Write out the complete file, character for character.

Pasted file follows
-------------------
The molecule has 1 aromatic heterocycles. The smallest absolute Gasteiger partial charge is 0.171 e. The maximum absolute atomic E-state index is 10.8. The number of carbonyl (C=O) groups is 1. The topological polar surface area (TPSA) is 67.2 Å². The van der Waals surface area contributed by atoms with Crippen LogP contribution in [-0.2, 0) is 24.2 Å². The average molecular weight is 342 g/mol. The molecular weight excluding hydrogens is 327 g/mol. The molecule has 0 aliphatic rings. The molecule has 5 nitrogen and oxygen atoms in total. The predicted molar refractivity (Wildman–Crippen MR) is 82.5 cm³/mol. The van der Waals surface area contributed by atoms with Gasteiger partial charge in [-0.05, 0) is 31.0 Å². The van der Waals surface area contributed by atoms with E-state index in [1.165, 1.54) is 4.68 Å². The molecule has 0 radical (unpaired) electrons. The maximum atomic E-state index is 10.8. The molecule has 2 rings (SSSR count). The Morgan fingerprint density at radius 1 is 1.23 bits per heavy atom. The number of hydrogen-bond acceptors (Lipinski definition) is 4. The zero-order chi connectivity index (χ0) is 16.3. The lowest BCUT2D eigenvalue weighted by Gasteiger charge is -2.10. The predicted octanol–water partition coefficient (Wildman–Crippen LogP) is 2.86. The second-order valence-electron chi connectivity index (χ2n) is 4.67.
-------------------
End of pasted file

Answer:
The molecule has 1 aromatic heterocycles. The smallest absolute Gasteiger partial charge is 0.171 e. The maximum absolute atomic E-state index is 10.8. The number of carbonyl (C=O) groups is 1. The topological polar surface area (TPSA) is 67.2 Å². The van der Waals surface area contributed by atoms with Crippen LogP contribution in [-0.2, 0) is 24.2 Å². The average molecular weight is 342 g/mol. The molecular weight excluding hydrogens is 327 g/mol. The molecule has 0 aliphatic rings. The molecule has 5 nitrogen and oxygen atoms in total. The predicted molar refractivity (Wildman–Crippen MR) is 82.5 cm³/mol. The van der Waals surface area contributed by atoms with Gasteiger partial charge in [-0.05, 0) is 31.0 Å². The van der Waals surface area contributed by atoms with E-state index in [1.165, 1.54) is 4.68 Å². The molecule has 0 radical (unpaired) electrons. The maximum atomic E-state index is 10.8. The molecule has 2 rings (SSSR count). The Morgan fingerprint density at radius 1 is 1.23 bits per heavy atom. The number of hydrogen-bond acceptors (Lipinski definition) is 4. The zero-order chi connectivity index (χ0) is 16.3. The lowest BCUT2D eigenvalue weighted by Gasteiger charge is -2.10. The predicted octanol–water partition coefficient (Wildman–Crippen LogP) is 2.86. The second-order valence-electron chi connectivity index (χ2n) is 4.67.